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New Years Resolution #2 - Getting Healthy with Native Plants

That's right, native plants can provide health benefits to the planet, local wildlife, and you!

Incorporating native plants into your outdoor spaces can have several wide-ranging benefits. Increased green spaces have been shown to have a positive impact on mental health and well-being. Native plants provide nutritionally useful food and shelter for wildlife, and even can be considered carbon sinks.

“The real work of planet-saving will be small, humble, and humbling, and (insofar as it involves love) pleasing and rewarding. Its jobs will be too many to count, too many to report, too many to be publicly noticed or rewarded, too small to make anyone rich or famous.”
~ Wendell Berry

There is a common misconception that public policy or funding is needed to create lasting and measurable change. It is true that money can grease the wheels of progress, but it is also true the motivated masses can turn even the stubbornest of wheels. In a world of crowd-sourcing, it seems increasingly likely that incremental "green" changes, like planting a few native shrubs in your yard, can become global movements and begin to carry the weight that programs like the Marshall Plan had for rebuilding after WWII.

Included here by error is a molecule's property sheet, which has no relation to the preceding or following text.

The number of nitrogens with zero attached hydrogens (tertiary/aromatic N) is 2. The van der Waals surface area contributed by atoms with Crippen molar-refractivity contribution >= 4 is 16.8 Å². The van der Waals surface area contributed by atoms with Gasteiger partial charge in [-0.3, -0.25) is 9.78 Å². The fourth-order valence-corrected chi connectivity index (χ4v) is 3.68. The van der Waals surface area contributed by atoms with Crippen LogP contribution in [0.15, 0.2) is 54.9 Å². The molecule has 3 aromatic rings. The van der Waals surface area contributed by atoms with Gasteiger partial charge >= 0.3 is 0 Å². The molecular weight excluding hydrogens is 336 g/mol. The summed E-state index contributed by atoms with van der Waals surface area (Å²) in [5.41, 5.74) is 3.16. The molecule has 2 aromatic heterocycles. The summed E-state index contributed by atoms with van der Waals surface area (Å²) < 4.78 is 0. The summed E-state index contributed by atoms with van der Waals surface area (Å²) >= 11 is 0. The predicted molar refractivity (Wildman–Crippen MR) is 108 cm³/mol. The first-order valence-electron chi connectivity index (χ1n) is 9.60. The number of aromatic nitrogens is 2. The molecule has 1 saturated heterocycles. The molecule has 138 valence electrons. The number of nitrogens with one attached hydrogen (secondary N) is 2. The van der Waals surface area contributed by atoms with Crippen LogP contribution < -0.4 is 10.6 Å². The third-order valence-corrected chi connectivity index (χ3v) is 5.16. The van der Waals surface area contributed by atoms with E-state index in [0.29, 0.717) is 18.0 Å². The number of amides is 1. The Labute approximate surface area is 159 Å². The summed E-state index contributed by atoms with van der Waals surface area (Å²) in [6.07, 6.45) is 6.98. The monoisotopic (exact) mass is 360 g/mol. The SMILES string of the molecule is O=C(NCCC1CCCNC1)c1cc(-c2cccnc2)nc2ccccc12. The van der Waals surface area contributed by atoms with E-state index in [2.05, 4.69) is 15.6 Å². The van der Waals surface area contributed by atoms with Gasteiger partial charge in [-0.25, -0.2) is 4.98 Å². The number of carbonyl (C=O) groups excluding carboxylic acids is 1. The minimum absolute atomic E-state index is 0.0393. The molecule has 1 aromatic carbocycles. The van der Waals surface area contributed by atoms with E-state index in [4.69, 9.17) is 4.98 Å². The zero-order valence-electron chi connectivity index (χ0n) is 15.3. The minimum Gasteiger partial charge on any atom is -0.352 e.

The Red mulberry

Native to the US, and hardy in zones 4-9, the red mulberry is a great example of one native plant that can bring multiple benefits to your green space. Its large leaves and fairly rapid growth can bring a lovely shade tree into your future sooner than you think.

The tree provides many red to almost purple-black berries that are a lovely tart flavor in the Summer. These nutritious and tasty berries can be used for cooking but will also provide local wildlife with a healthy food source. When the tree is filled with berries, you will struggle to find a moment that a squirrel or bluebird isn't doing their best to taste them all, jumping from branch to branch excitedly.

With this one plant/tree, you can provide a wonderful aesthetic for your lawn, create a rewarding and mentally beneficial green space, and also actively contribute to the protecting biodiversity in your neck of the woods.

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